It will be the astronomical event of a lifetime, but to see it you have to be in the right place at the right time. On August 21, 2017, the moon will pass between our planet and the sun and block the sun’s light in a total solar eclipse.

Though a total eclipse is visible from somewhere on Earth every two to three years, many of them pass over hard-to-get-to spots in Antarctica or mid-ocean. The shadow of this eclipse will run diagonally across the United States throughout the day, from northern Oregon to central South Carolina.

Wherever you are, whatever you’re doing, get yourself to a location where you can see the eclipse. – Ryan Hennessey, astrophysicist

From an astronomy lesson over a Champagne brunch to a gourmet picnic on a rooftop lounge, here the top ways to celebrate this especially rare occasion.

Gaze upward in Jackson Hole

On the morning of August 21, as the moment of total eclipse approaches (expected around 11:42 am in Jackson Hole), astrophysicist Ryan Hennessy will lead a viewing party near the top of the Teton mountain range.

Four Seasons Resort and Residences Jackson Hole, framed by the breathtaking Teton mountain range, sits right in the path of the eclipse.

“Wherever you are, whatever you’re doing, get yourself to a location where you can see the eclipse,” says Ryan Hennessy, astrophysicist and owner of the stargazing company Teton Skies, which is partnering with the Resort for a private solar eclipse viewing party.

From 9:00 to 2:00 pm, guests will sip Bloody Marys and mimosas at Rendezvous Lodge, 9,095 feet (2,772 metres) above Jackson Hole Valley, and safely view the eclipse through Teton Skies’ hydrogen-alpha solar telescopes.

If you are unable to attend the event but can get yourself to Jackson Hole, you can still enjoy a mountain-framed view of the eclipse (and breakfast) from a seat on the patio at Westbank Grill, or a lounge chair by the pool. The total eclipse is expected to appear here around 11:36 am and last for two minutes and 20 seconds.

Four Seasons Resort and Residences Jackson Hole

Picnic under the eclipse in St. Louis

For the best views of the eclipse in St. Louis, pick up a gourmet picnic and head to a nearby park.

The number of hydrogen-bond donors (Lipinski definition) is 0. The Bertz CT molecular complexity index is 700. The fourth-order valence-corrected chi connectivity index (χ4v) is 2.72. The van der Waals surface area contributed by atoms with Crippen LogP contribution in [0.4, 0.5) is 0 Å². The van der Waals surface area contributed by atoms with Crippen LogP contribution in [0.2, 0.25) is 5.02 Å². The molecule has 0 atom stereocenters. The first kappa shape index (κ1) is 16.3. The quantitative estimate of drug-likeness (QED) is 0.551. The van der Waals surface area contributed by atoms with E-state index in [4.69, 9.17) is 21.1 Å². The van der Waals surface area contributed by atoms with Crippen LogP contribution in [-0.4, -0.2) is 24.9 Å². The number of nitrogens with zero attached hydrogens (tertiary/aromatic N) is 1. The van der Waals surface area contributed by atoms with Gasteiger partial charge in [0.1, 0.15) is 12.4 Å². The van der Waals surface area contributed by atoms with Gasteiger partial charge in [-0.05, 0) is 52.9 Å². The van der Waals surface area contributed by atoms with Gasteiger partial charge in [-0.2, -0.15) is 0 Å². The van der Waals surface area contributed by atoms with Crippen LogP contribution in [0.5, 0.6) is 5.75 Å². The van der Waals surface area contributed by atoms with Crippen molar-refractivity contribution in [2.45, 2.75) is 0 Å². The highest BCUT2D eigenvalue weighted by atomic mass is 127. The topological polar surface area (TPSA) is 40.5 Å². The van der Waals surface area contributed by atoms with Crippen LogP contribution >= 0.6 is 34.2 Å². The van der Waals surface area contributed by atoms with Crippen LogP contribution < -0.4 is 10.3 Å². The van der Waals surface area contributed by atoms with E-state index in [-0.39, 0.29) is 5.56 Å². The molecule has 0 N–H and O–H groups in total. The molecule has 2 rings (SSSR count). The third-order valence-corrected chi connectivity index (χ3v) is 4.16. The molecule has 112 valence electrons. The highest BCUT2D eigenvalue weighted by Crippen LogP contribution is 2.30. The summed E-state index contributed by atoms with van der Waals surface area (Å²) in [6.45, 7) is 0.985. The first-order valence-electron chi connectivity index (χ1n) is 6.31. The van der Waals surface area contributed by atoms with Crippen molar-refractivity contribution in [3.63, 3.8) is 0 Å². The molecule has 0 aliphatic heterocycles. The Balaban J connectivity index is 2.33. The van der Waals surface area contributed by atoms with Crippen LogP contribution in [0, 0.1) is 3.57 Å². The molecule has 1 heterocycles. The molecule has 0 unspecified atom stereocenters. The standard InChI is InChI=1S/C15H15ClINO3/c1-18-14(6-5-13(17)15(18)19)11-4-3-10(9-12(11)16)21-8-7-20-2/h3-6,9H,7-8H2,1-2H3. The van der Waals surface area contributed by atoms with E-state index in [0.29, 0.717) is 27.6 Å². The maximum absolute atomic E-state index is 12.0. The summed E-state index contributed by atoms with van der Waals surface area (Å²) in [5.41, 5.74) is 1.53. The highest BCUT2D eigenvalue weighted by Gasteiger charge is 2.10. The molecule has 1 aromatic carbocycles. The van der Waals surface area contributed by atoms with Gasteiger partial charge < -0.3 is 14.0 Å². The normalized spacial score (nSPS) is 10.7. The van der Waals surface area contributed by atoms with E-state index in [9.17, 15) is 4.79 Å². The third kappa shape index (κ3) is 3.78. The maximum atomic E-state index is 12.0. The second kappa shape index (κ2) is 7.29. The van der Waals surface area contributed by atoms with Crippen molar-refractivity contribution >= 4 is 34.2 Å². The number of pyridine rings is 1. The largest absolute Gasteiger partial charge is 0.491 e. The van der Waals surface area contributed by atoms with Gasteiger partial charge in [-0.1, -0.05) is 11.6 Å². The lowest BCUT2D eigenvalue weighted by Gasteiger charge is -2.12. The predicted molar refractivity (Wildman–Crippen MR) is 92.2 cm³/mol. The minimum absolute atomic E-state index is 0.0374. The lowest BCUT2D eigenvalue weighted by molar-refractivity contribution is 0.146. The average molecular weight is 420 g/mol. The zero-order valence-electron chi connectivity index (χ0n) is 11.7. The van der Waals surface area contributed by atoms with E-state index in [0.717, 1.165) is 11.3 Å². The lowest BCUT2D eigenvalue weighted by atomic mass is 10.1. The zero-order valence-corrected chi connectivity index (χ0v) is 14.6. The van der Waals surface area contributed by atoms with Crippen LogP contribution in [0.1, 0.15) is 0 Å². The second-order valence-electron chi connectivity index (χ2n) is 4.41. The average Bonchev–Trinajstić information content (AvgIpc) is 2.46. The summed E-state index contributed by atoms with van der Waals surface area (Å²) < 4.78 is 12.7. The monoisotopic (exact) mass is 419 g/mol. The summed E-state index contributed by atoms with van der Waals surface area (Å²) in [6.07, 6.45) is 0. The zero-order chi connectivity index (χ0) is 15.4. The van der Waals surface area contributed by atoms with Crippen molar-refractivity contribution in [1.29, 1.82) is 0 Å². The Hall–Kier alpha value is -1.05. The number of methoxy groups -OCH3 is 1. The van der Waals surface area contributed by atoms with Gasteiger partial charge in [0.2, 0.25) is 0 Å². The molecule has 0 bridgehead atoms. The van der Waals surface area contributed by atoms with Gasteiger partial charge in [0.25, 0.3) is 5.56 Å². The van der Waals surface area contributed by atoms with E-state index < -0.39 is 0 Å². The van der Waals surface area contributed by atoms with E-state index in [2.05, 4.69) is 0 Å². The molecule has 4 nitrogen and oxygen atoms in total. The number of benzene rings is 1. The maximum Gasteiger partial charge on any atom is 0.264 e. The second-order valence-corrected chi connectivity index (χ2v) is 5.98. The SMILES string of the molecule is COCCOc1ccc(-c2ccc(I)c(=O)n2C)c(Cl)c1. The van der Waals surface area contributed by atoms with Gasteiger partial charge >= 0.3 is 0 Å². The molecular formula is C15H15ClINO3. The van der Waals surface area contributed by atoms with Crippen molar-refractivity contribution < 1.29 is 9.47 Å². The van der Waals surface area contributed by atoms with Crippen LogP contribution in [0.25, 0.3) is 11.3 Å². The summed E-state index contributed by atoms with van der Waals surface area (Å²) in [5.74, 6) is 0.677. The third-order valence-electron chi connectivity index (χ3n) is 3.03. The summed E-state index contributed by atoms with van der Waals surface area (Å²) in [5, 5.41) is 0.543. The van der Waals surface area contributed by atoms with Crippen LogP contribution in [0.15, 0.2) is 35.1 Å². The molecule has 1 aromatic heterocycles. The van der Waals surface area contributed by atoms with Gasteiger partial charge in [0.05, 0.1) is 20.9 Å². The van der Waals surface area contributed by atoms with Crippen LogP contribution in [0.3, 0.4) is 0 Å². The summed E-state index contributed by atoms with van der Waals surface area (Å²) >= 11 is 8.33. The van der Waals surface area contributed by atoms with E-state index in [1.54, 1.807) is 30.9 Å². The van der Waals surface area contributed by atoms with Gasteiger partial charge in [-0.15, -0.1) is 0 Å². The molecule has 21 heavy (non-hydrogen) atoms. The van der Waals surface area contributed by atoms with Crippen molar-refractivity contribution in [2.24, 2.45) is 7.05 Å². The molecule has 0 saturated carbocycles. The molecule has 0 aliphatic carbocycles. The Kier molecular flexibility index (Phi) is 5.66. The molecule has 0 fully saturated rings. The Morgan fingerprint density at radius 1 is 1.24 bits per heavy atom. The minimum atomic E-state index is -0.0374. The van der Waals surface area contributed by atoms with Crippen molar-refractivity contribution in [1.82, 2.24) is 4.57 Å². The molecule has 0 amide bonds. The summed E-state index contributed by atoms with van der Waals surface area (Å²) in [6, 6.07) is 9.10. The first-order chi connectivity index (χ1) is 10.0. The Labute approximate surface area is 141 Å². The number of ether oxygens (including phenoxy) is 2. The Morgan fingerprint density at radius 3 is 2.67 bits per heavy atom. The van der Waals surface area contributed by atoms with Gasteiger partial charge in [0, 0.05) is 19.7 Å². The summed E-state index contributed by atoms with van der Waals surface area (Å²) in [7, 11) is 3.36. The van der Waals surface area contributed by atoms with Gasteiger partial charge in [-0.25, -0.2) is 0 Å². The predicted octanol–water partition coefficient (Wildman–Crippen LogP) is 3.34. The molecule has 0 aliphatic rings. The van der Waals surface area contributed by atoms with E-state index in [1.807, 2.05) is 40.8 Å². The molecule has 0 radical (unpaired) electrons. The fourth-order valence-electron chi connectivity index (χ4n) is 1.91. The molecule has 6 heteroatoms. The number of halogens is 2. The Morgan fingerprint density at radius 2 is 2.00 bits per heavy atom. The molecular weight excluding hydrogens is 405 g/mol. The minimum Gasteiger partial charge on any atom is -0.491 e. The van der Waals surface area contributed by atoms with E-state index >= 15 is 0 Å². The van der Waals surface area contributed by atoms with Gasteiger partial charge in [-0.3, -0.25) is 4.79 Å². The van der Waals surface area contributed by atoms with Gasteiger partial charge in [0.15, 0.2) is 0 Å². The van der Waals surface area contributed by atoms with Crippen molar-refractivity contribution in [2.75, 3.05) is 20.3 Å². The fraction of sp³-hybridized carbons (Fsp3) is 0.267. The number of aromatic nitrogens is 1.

Also in the shadow’s track is St. Louis, Missouri, a city that hasn’t seen a full solar eclipse since 1442 and won’t see another until 2505.

Although Four Seasons Hotel St. Louis isn’t in the path of totality, the full eclipse can be viewed from several parks nearby, including Jefferson Barracks Park, Castlewood State Park and Lone Elk Park. And the Hotel can help prepare you for your adventure.

A special eclipse-viewing offer, St. Louis Solar Eclipse Escape includes a one-night stay in Arch-view accommodations and two pairs of solar viewing glasses. Book this experience and our chefs will also prepare a gourmet picnic basket for you – think freshly baked bread, local artisanal cheese, sandwiches from Cielo’s kitchen and a bottle of wine – that you can enjoy under the changing sky.

In St. Louis, the partial eclipse is expected to begin around 11:50 am and the full eclipse around 1:18 pm.

Four Seasons Hotel St. Louis

Take a day trip near Atlanta

A partial eclipse will occur in Atlanta around 2:35 pm.

Farther east, Four Seasons Hotel Atlanta is just a short drive away from the path of totality. For the best views, head to Hart State Park or Vogel State Park.

You can find partial views that are even closer, like the pool deck at the Hotel or nearby parks in the city, including Piedmont Park and Centennial Olympic Park. And the Hotel’s Tesla can transport guests to any desired viewing spot within a 6-mile radius.

Regardless of where you choose to enjoy the eclipse, the Hotel’s kitchen stands ready to pack you a gourmet picnic you can enjoy with or without sunlight.

Four Seasons Hotel Atlanta

Expert tips for enjoying the eclipse

Depending on location, this solar blackout could last six or seven minutes – quite a long time, considering that the shadow will be racing across the continent at 1,100 to 5,000 miles per hour.

Once the sun is fully eclipsed, those gazing space-wards will have an opportunity to view it like never before. “This is a very rare opportunity to see the corona – the outermost region of the sun’s atmosphere,” Hennessey says. The corona is a “wispy plasma” of electrically charged particles that are millions of degrees hotter than the surface of the sun itself.

“It would be like if the air surrounding a light bulb [was] many thousands of times hotter than the surface of the glass,” he adds. “We think that has a lot to do with the magnetic fields, but it’s an incredible mystery.” And when the brightest parts of the sun are dimmed by the location of the moon, the corona will become visible to the naked eye.

Whether you’re observing this astronomical event from Grand Teton National Park, St. Louis, Atlanta or your own back yard, do so safely with a pair of eclipse glasses to protect your eyes. No one should ever look directly at the sun without special eyewear. You can remove your glasses briefly once the sun is obscured by the moon and get a better look at the corona.

“This is an incredible moment,” Hennessey says. “Many people, once they see [an eclipse], they end up chasing them all over the world.”

The eclipse’s path of totality will race by three Four Seasons destinations:
Jackson Hole, St. Louis and Atlanta.

Your Journey Begins Here

Don’t miss out! Find your way to the path of totality